Very few areas of medicine generate more controversy than the management of clinically localised prostate cancer. This is in large part due to the somewhat conflicting nature of the scant level I evidence that exists on the subject. Whereas the Scandinavian Prostate Cancer Group Study Number 4 (SPCG-4) demonstrated a clinically meaningful and durable survival advantage for surgery when compared to watchful waiting in a predominantly White Scandinavian population of patients with clinically palpable yet localised prostate cancer , the Radical Prostatectomy Versus Observation for Localized Prostate Cancer (PIVOT) trial reported a mostly null effect of surgery in a predominantly older, less healthy population of American patients with clinically indolent disease . Neither trial addresses the effect of radiotherapy on prostate cancer survival and both may lack relevance in contemporary prostate cancer practice.
For these reasons and a myriad of others, the medical community eagerly awaits the results of the Prostate Testing for Cancer and Treatment (ProtecT) trial . With a fastidiously designed protocol that involves 337 primary care centres across nine cities in the UK, the use of dedicated study nurses, the successful enrolment of pre-specified sample size targets, and the inclusion of patient-reported quality-of-life measures, the ProtecT trial is poised to make enormous inroads for men with prostate cancer and the providers who care for them.
In this issue of the BJUI, the investigators from the ProtecT trial publish baseline patient-reported outcome measures (PROMs) from the ProtecT trial . While others have previously reported baseline PROMs in large comparative effectiveness studies , the findings from this study are notable for several reasons. First, this is the first randomised trial comparing the effect of surgery, radiation, and active monitoring on PROMs. While several high-quality prospective observational cohort studies have reported long-term quality-of-life outcomes after prostate cancer treatment [6, 7], ProtecT will offer randomised comparisons that minimise confounding and selection bias from the outset. Second, the ProtecT trial will not only measure disease-specific health-related quality of life through the use of psychometrically validated survey instruments, such as the Expanded Prostate Index Composite, but also general health-related quality of life through the use of the European Organisation for Research and Treatment of Cancer (EORTC) Quality of Life Questionnaire (QLQ) C-30 (as well as depression and anxiety through the use of the Hospital Anxiety and Depression Scale). Finally, and perhaps most importantly, the investigators collected baseline PROMs at the time of the first biopsy before cancer diagnosis, which will offer distinct advantages when modelling patient-reported function over time, as well as avoiding recall bias associated with retrospective collection of baseline patient-reported outcomes.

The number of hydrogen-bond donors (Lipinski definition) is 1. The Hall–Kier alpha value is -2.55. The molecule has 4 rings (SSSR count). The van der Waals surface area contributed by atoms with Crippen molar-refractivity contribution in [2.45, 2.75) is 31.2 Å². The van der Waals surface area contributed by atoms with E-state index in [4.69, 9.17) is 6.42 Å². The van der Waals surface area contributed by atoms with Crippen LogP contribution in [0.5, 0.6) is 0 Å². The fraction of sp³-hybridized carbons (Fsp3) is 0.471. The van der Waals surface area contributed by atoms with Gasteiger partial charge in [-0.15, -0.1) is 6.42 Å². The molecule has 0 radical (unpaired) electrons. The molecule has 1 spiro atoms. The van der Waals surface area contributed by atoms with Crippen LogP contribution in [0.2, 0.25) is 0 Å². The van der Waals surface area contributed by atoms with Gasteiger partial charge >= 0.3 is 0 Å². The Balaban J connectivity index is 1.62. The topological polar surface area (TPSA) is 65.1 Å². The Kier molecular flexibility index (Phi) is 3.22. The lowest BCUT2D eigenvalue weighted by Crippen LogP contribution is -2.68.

In the absence of the long-term survival data from randomised trials comparing surgery and radiation, previous studies have rightly focused on understanding how the effect of prostate cancer treatments differ with respect to PROMs. With the ProtecT trial, we will not only start to have answers to longstanding questions about how surgery, radiation and active surveillance compare with respect to clinical outcomes, such as survival and cancer control, but also with respect to PROMs. By addressing both of these domains, the ProtecT investigators are in position to ‘kill two birds with one stone’ and in so doing will undoubtedly make large strides in facilitating data-driven decision-making for patients with prostate cancer worldwide.